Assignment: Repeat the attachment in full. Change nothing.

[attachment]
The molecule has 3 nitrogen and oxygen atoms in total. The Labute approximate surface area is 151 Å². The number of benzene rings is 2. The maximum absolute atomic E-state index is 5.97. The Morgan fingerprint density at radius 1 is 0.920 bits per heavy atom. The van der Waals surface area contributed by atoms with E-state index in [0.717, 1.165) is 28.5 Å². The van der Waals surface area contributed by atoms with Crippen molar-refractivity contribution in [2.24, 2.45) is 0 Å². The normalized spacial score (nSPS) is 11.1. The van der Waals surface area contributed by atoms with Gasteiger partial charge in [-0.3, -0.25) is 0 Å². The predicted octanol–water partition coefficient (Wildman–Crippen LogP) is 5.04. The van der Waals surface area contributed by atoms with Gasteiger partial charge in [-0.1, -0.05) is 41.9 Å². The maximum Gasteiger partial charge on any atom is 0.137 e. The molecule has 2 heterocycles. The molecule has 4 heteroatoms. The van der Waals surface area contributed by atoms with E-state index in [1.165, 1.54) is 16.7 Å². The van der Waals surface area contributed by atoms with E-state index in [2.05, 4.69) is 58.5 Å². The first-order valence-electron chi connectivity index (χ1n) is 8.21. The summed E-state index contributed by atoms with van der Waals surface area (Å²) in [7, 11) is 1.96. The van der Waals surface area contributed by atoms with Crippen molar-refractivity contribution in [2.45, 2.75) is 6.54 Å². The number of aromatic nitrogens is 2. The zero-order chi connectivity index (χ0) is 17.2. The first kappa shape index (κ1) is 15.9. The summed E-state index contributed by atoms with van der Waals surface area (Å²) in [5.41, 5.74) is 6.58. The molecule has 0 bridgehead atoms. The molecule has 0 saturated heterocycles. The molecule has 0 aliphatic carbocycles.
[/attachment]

The molecule has 3 nitrogen and oxygen atoms in total. The Labute approximate surface area is 151 Å². The number of benzene rings is 2. The maximum absolute atomic E-state index is 5.97. The Morgan fingerprint density at radius 1 is 0.920 bits per heavy atom. The van der Waals surface area contributed by atoms with E-state index in [0.717, 1.165) is 28.5 Å². The van der Waals surface area contributed by atoms with Crippen molar-refractivity contribution in [2.24, 2.45) is 0 Å². The normalized spacial score (nSPS) is 11.1. The van der Waals surface area contributed by atoms with Gasteiger partial charge in [-0.3, -0.25) is 0 Å². The predicted octanol–water partition coefficient (Wildman–Crippen LogP) is 5.04. The van der Waals surface area contributed by atoms with Gasteiger partial charge in [-0.1, -0.05) is 41.9 Å². The maximum Gasteiger partial charge on any atom is 0.137 e. The molecule has 2 heterocycles. The molecule has 4 heteroatoms. The van der Waals surface area contributed by atoms with E-state index in [1.165, 1.54) is 16.7 Å². The van der Waals surface area contributed by atoms with E-state index in [2.05, 4.69) is 58.5 Å². The first-order valence-electron chi connectivity index (χ1n) is 8.21. The summed E-state index contributed by atoms with van der Waals surface area (Å²) in [7, 11) is 1.96. The van der Waals surface area contributed by atoms with Crippen molar-refractivity contribution in [2.45, 2.75) is 6.54 Å². The number of aromatic nitrogens is 2. The zero-order chi connectivity index (χ0) is 17.2. The first kappa shape index (κ1) is 15.9. The summed E-state index contributed by atoms with van der Waals surface area (Å²) in [5.41, 5.74) is 6.58. The molecule has 0 bridgehead atoms. The molecule has 0 saturated heterocycles. The molecule has 0 aliphatic carbocycles.